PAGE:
Now we show the tank model using the object oriented component-based approach. The structure of the tank system model using this approach is clearly visible in Figure 1 below.

A tank system with a continuous PI controller and a source for liquid.

The three components of the tank system: the tank, the PI controller and the source of liquid are explicit in Figure 1 and in the declaration of the class TankPI below. Tank instances of tank, source and piContinuous are connected to controllers and liquid sources through their connectors.

The tank has four connectors: qIn for input flow, qOut for output flow, tSensor for providing fluid level measurements, and tActuator for setting the position of the valve at the outlet of the tank.

The central equation regulating the behavior of the tank is the mass balance equation, which in the current simple form assumes constant pressure. The output flow is related to the valve position by a flowGain parameter, and by a limiter that guarantees that the flow does not exceed what corresponds to the open/closed positions of the valve.

A limiter function is needed in the model to reflect minimum and maximum flows through the output valve:

As already stated, the tank has four connectors. These are instances of the following three connector classes:

The fluid entering the tank must come from somewhere. Therefore we have a liquid source component in the tank system. The flow increases sharply at time = 150 to factor of three of the previous flow level, which creates an interesting control problem that the controller of the tank has to handle.

The controller needs to be specified. We will initially choose a PI controller but later replace this by other kinds of controllers.

Both the PI controller and the PID controller to be defined later inherit the partial controller class BaseController, containing common parameters, state variables, and two connectors: one to read the sensor and one to control the valve actuator.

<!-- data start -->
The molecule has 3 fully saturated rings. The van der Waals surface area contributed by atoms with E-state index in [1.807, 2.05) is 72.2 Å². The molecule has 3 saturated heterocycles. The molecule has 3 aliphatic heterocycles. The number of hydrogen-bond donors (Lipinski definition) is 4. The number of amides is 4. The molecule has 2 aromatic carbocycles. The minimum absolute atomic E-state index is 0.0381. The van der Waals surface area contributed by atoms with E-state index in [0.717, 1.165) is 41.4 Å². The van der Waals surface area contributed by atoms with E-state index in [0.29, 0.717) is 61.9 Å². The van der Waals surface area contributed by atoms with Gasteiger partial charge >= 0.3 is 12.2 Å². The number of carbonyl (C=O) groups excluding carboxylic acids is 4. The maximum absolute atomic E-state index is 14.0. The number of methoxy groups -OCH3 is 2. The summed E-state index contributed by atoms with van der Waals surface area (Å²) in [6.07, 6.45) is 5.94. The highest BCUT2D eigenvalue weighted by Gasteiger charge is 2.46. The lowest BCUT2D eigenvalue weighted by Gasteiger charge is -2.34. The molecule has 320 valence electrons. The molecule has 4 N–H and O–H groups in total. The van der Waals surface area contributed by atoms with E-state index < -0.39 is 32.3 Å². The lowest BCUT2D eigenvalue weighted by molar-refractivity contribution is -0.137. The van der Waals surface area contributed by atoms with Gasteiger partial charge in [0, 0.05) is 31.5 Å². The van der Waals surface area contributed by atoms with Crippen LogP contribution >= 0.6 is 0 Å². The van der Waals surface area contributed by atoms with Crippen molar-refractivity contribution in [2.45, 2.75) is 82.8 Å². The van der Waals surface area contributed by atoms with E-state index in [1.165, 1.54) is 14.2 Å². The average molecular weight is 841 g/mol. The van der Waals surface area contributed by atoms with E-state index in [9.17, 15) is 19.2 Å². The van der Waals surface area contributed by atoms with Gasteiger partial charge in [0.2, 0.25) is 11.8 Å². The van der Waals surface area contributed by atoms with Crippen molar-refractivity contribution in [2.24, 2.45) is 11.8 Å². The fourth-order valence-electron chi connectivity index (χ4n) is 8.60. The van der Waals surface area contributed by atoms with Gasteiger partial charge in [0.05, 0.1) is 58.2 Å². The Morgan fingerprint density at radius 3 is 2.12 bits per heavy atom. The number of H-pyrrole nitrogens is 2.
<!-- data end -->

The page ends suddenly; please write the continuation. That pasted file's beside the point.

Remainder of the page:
We simulate the TankPI model and obtain the same response as for the FlatTank model, which is not surprising given that both models have the same basic equations.

We define a TankPID system which is the same as the TankPI system except that the PI controller has been the replaced by a PID controller. Here we see a clear advantage of the object oriented component-based approach over the traditional modeling approach, since system components can easily be replaced and changed in a plug-and-play manner.

The tank system with the PI controller replaced by a PID controller.

The Modelica class declaration for the TankPID system appears as follows:

We create a PIDcontinuousController class in Modelica containing the three defining equations:

We simulate the tank model once more but now including the PID controller:

Two connected tanks with PI controllers and a source for liquid connected to the first tank.

The Modelica model TanksConnectedPI corresponding to Figure 3 appears as follows:

We simulate the connected tank system. We clearly see the tank level responses of the first and second tank to the changes in fluid flow from the source, where the response from the first tank of course appears earlier in time than the response of the second tank.